It appears my description of “detention” as implemented in our ED program has left the venerable Dr. John at EBD Blog “at sea”!! He’s right though, I did kind of tiptoe around it all.
See if this helps:
Today Calvin was in our crisis room, sitting at a desk in a study carrel with the counselor, discussing the incident that sent him there: when Calvin was directed to go to his desk after morning circle time, he lingered with unrestrained defiance. The other children complied, and the IA made a verbal comment complimenting one of them specifically. At that point, Calvin jumped up and ran at the complimented child, grabbed his face (yes, grabbed, with both hands, taking hold of plump cheeks and nose parts.)
The IA got there before great damage was done, separated the boys, and walked with Calvin to the crisis room. I got the great job of hugging the hurt fella and getting him the TLC he needed.
While in the crisis room, the counselor and Calvin talked a bit, and she determined he wasn’t really “available” yet to be constructive. He demanded the use of a rubber ball, and when she redirected him, he bolted out the door and ran down the hall with reckless abandon. Then, fortuitously or unfortunately, Calvin tripped, fell to the carpeted floor and began to cry loudly. Our counselor helped him to his feet and walked him back to her office.
Her intervention lasted about 20 minutes more, and included a structured 5 minute time out, some time to use the putty for relaxation, and talking through a plan for next time. Our experience with Calvin is that he is highly anxious, often thinks irrationally, and takes a long time to truly settle down. So when he reentered the classroom, he sat at a desk near the coat closet, a bit away from the group. I set a visual timer for 15 minutes, and went over the expectations with him: “No talking or getting up. Draw or read quietly if you choose. Use this time to show us you are ready to put on your listening ears and come back to the group.”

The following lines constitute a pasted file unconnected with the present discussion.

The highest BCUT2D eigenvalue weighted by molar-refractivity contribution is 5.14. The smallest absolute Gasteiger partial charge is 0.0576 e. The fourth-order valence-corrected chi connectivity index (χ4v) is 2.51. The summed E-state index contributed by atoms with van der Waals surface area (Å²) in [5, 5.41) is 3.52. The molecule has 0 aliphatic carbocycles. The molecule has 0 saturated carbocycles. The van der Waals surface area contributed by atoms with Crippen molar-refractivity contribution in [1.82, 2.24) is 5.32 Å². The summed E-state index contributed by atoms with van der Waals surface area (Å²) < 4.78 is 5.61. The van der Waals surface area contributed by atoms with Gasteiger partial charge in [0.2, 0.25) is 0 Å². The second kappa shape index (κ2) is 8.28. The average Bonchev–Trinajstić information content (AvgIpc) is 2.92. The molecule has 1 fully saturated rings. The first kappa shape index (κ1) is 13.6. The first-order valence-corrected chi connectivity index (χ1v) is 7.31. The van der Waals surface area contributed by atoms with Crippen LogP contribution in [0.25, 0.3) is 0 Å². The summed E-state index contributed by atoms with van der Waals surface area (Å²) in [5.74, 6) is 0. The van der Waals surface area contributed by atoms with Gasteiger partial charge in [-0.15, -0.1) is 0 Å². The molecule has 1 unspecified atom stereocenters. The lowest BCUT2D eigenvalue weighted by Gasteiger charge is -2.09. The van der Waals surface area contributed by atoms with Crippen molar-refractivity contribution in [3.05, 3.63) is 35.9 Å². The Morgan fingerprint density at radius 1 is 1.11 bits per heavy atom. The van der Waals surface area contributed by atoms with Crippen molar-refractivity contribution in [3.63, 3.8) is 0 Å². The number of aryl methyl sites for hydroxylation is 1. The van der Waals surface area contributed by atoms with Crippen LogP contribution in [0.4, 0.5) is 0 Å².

With a minor blip in the routine—Calvin got up to sharpen his pencil, and twice called out to me—he completed his detention time successfully, was heartily invited back to the group where he immediately went to the other boy and apologized/hugged him.
Those extra minutes at the desk really work for most of our kids. Traditional short timeouts are often just not enough time for them to physically settle enough to get back to the stimulating classroom environment. The trick is to find the right balance of extended time so effectiveness is not diminished.
I hope this is a bit clearer. It’s a process, one created by caring and respectful teachers over several years time. It’s really not a detention, more like a last phase of recovery in the crisis cycle. But it works. Targeted behaviors are reduced. Kids are successfully returned to class and instruction. If it didn’t, we would change the procedure, find another way. That’s key to being effective, right?!!!